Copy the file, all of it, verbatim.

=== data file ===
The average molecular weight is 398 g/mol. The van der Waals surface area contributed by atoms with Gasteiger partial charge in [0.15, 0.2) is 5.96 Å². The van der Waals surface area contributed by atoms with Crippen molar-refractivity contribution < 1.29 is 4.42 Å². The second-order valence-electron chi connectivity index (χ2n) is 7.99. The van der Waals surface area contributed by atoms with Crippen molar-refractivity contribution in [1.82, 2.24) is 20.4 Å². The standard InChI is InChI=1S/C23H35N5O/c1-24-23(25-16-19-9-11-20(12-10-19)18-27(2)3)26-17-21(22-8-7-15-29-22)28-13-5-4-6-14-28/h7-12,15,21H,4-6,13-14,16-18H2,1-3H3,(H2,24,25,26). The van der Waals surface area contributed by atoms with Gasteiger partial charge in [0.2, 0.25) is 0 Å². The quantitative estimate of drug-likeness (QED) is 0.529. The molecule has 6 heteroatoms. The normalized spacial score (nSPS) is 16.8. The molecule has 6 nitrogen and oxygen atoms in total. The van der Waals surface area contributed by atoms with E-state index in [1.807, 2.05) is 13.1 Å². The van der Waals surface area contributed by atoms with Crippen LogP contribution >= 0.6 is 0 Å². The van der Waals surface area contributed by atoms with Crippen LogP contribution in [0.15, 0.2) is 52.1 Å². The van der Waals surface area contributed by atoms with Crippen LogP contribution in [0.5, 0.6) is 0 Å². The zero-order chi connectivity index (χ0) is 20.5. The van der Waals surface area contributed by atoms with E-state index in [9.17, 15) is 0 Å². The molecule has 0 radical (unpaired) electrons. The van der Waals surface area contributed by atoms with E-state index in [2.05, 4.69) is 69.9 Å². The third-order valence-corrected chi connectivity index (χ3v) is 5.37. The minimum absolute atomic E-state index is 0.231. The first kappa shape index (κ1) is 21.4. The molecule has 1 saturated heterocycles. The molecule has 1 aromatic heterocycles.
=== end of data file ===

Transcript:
The average molecular weight is 398 g/mol. The van der Waals surface area contributed by atoms with Gasteiger partial charge in [0.15, 0.2) is 5.96 Å². The van der Waals surface area contributed by atoms with Crippen molar-refractivity contribution < 1.29 is 4.42 Å². The second-order valence-electron chi connectivity index (χ2n) is 7.99. The van der Waals surface area contributed by atoms with Crippen molar-refractivity contribution in [1.82, 2.24) is 20.4 Å². The standard InChI is InChI=1S/C23H35N5O/c1-24-23(25-16-19-9-11-20(12-10-19)18-27(2)3)26-17-21(22-8-7-15-29-22)28-13-5-4-6-14-28/h7-12,15,21H,4-6,13-14,16-18H2,1-3H3,(H2,24,25,26). The van der Waals surface area contributed by atoms with Gasteiger partial charge in [0.2, 0.25) is 0 Å². The quantitative estimate of drug-likeness (QED) is 0.529. The molecule has 6 heteroatoms. The normalized spacial score (nSPS) is 16.8. The molecule has 6 nitrogen and oxygen atoms in total. The van der Waals surface area contributed by atoms with E-state index in [1.807, 2.05) is 13.1 Å². The van der Waals surface area contributed by atoms with Crippen LogP contribution >= 0.6 is 0 Å². The van der Waals surface area contributed by atoms with Crippen LogP contribution in [0.15, 0.2) is 52.1 Å². The van der Waals surface area contributed by atoms with Crippen LogP contribution in [0.5, 0.6) is 0 Å². The zero-order chi connectivity index (χ0) is 20.5. The van der Waals surface area contributed by atoms with E-state index in [9.17, 15) is 0 Å². The molecule has 0 radical (unpaired) electrons. The van der Waals surface area contributed by atoms with E-state index in [2.05, 4.69) is 69.9 Å². The third-order valence-corrected chi connectivity index (χ3v) is 5.37. The minimum absolute atomic E-state index is 0.231. The first kappa shape index (κ1) is 21.4. The molecule has 1 saturated heterocycles. The molecule has 1 aromatic heterocycles.